The Telegraph
Sunday , June 3 , 2012
Since 1st March, 1999
Calcutta Weather
Min : 29.30°C (+2)
Max : 37.30°C (+1)
Rainfall : 0.00 mm
Relative Humidity:
Max : 89.00% Min : 60.00%
Sunrise : 4:38 AM
Sunset : 6:9 PM
Sultry weather
CIMA Gallary

Fading face in a crowd

A reporter’s life is a crowd of faces fading in and out. Over 14 years of flurry, few faces have left a more definite imprint than that of Chayan Mondal — gentle and kind, strong-willed and righteous. And few scenes would leave a more lasting impact on this mind than that of an uprooted coconut tree lying by a pond that had, over a month ago (April 26), crushed the life out of the lad who was so full of life.

Chayan, 24, was no celebrity. Son of a well-to-do farmer, he hailed from Usthi, 47km from Calcutta, near Diamond Harbour. The geography graduate wanted to see the world. He also wanted the sightless to see. In November 2010, he had set off on a solo bicycle trip across all 29 states to spread awareness on eye donation. That is where we had met, at the modest flag-off event. All he had with him, other than his cycling gear, was a list of eye banks and cornea donation pledge cards that the city-based International Eye Bank had handed him, and blessings from well-wishers. When he pedalled off, there was no knowing when he would be back.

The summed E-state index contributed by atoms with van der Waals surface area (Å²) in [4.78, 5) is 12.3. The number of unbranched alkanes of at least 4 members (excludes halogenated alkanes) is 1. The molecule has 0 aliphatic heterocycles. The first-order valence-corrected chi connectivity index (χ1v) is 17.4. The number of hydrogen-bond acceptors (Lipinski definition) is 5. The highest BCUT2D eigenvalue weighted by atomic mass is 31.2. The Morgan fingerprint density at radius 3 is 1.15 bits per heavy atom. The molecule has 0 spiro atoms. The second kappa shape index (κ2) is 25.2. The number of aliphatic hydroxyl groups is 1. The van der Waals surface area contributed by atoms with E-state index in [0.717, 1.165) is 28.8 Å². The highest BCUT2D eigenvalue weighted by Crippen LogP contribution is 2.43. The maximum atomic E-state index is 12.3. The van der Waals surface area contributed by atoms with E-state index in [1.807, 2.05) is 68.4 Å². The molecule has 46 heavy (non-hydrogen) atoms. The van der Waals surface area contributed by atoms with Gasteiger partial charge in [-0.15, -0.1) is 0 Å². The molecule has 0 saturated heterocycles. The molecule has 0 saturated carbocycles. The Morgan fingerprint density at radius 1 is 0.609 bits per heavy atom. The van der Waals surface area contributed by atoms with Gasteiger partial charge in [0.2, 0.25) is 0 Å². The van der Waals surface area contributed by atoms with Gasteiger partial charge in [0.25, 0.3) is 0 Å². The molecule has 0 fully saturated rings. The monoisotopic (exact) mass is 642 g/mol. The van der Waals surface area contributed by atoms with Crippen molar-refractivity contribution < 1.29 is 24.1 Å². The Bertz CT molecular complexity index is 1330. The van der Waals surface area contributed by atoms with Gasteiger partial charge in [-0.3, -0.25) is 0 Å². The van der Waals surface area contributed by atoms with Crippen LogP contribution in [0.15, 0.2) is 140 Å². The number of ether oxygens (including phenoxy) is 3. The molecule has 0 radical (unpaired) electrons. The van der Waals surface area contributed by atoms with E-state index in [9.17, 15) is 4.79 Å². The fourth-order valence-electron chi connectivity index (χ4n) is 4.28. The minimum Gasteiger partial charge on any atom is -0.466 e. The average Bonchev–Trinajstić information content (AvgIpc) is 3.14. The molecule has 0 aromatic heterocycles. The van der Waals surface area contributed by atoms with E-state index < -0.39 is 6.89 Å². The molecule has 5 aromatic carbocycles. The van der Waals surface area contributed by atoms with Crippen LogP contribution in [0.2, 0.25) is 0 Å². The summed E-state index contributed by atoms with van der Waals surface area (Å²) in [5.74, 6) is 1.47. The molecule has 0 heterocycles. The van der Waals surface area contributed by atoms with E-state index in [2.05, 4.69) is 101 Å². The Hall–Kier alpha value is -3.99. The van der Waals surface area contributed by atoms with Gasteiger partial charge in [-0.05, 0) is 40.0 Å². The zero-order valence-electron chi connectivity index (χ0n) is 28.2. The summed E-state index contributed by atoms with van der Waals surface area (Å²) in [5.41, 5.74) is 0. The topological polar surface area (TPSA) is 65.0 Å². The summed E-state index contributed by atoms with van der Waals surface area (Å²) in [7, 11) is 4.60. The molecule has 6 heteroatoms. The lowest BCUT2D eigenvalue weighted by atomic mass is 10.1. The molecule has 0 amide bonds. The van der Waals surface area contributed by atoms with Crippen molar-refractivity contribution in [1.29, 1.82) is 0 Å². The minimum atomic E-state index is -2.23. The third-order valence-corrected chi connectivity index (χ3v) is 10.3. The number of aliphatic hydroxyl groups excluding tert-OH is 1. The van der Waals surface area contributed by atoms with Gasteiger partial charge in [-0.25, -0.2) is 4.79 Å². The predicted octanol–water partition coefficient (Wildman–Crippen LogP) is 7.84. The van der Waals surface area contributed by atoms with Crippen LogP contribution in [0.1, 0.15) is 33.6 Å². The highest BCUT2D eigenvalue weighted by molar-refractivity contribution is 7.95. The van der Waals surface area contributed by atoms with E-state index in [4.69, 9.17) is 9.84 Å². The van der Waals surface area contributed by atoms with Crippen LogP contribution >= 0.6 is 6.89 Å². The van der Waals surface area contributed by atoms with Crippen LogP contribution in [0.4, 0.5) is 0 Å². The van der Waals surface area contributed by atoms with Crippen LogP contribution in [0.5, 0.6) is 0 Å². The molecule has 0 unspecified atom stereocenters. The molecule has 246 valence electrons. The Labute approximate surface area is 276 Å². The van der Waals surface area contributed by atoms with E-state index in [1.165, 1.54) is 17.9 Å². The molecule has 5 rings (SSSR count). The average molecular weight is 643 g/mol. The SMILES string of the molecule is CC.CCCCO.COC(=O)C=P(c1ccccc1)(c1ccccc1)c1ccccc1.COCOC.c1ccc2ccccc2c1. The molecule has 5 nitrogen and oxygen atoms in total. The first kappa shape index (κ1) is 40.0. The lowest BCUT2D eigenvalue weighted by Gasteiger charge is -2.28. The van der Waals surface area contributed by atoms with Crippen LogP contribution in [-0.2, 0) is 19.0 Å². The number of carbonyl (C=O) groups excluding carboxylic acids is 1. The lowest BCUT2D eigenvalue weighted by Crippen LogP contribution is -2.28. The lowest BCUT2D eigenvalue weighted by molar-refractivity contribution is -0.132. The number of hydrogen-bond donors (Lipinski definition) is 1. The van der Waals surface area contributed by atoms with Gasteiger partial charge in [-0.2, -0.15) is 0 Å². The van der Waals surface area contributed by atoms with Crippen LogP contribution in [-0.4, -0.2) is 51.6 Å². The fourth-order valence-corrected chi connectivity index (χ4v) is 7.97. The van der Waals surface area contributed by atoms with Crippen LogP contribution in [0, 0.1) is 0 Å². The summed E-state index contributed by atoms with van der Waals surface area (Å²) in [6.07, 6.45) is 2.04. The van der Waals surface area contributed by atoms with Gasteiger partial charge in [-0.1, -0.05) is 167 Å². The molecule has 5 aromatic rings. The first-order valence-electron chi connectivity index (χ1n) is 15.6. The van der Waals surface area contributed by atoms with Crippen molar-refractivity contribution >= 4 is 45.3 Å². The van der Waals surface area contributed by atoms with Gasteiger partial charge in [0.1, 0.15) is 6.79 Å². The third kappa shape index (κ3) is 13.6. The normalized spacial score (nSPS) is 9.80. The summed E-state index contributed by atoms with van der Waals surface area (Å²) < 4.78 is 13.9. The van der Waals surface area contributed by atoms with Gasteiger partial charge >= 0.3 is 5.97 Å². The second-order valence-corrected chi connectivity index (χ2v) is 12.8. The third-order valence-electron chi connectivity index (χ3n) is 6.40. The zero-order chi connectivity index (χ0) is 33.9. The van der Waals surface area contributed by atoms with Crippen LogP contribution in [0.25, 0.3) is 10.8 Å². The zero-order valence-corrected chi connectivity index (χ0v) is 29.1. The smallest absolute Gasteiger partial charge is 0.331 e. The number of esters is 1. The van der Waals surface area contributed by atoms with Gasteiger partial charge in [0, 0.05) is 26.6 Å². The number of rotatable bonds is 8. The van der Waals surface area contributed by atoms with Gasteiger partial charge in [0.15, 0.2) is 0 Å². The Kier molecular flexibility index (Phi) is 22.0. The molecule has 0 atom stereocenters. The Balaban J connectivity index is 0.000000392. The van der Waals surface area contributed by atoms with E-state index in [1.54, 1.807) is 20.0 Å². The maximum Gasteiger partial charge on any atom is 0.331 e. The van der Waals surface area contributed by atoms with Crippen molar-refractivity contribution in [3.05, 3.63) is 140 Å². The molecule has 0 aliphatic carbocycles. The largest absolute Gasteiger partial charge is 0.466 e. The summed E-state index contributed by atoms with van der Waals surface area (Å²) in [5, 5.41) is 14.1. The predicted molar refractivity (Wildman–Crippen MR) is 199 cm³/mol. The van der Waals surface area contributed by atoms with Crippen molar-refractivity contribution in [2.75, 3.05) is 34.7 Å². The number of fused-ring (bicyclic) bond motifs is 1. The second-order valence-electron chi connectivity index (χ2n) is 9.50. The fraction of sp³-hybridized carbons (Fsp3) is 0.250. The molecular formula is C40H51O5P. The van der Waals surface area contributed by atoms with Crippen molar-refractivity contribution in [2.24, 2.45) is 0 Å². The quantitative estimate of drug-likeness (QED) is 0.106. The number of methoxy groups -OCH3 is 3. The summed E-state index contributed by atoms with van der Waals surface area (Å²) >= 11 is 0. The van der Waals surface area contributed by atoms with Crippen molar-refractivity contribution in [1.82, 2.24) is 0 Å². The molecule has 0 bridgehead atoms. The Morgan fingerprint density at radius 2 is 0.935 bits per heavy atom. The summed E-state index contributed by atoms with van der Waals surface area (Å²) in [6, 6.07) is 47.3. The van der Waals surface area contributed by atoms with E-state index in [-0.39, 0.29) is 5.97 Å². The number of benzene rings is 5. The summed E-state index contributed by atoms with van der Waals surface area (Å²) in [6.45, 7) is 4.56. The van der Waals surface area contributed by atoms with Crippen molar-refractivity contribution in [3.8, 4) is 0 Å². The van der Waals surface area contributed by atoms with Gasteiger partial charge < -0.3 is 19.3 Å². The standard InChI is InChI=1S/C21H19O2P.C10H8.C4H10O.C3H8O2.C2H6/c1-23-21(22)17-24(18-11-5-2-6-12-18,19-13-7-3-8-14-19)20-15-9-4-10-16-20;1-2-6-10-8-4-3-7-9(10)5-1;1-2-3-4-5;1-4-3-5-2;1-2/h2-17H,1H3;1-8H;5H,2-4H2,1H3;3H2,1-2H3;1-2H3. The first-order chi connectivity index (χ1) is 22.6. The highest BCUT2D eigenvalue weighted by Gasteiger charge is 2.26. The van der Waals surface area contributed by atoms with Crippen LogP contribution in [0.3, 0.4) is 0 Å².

But he did in February, after 461 days of cycling over coasts and hills. He said he stayed at police stations, army camps or temples, whichever opened its door. And when none did? He paused, naming a couple of police stations which kept him waiting for hours before turning him out. In those hours of despair under the night sky, he said he remembered the words of his idol Swami Vivekananda.

He was more forthcoming about the friends in the villages of Gujarat, Tamil Nadu and Rajasthan. And of the tea and instant noodles that admiring bikers bought him at Khardung La, the world’s highest motorable road.

His club, Sonarpur Arohi, I had heard, had given him a hero’s welcome on his return. But other than a few media mentions, little else happened.

In March, when The Telegraph got associated with a cycling event, we invited Chayan as a guest. He offered to cycle from home to the Salt Lake venue. What was 60km to a boy who had covered 27,000km, often travelling 90km a day? Every colleague who cycled alongside him spoke highly of the modest boy who also gave away prizes to kids.

I got the devastating news from the eye bank secretary. As I walked into Diamond Harbour Hospital hours later, a 150-strong crowd was waiting to take him home. “O Usthi-r rajputro (he is the Prince of Usthi),” said one of them. The hospital had never seen cornea collection. Chayan’s became the first, collected by a teary-eyed team that came all the way from Barasat at the behest of the eye bank he supported.

As they followed him home, I walked to the accident site. There was no storm, not even a gust, yet the tree had fallen — that too at an angle different from the one at which it was inclined for months. It fell first on the electric wires, plunging the area into darkness, and then on Chayan. The lad fought all the way to the hospital — a good half hour after the huge tree could be moved. Then the lights went out.